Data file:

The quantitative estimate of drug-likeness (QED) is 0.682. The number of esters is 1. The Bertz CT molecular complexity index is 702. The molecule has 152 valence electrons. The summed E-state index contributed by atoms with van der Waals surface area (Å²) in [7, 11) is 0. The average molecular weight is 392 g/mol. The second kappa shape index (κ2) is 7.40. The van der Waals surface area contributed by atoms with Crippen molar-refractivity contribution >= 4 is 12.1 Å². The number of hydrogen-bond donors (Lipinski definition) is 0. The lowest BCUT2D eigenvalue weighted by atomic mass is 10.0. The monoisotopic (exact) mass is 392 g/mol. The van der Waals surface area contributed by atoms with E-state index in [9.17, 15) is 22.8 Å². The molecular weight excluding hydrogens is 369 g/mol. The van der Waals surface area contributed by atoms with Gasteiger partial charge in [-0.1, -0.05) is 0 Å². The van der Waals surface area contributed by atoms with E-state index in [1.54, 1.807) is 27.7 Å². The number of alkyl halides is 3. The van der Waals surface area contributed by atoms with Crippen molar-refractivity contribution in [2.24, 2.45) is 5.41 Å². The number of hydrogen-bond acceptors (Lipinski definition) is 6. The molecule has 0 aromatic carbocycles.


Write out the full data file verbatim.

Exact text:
The quantitative estimate of drug-likeness (QED) is 0.682. The number of esters is 1. The Bertz CT molecular complexity index is 702. The molecule has 152 valence electrons. The summed E-state index contributed by atoms with van der Waals surface area (Å²) in [7, 11) is 0. The average molecular weight is 392 g/mol. The second kappa shape index (κ2) is 7.40. The van der Waals surface area contributed by atoms with Crippen molar-refractivity contribution >= 4 is 12.1 Å². The number of hydrogen-bond donors (Lipinski definition) is 0. The lowest BCUT2D eigenvalue weighted by atomic mass is 10.0. The monoisotopic (exact) mass is 392 g/mol. The van der Waals surface area contributed by atoms with E-state index in [9.17, 15) is 22.8 Å². The molecular weight excluding hydrogens is 369 g/mol. The van der Waals surface area contributed by atoms with Gasteiger partial charge in [-0.1, -0.05) is 0 Å². The van der Waals surface area contributed by atoms with E-state index in [1.54, 1.807) is 27.7 Å². The number of alkyl halides is 3. The van der Waals surface area contributed by atoms with Crippen molar-refractivity contribution in [2.24, 2.45) is 5.41 Å². The number of hydrogen-bond acceptors (Lipinski definition) is 6. The molecule has 0 aromatic carbocycles.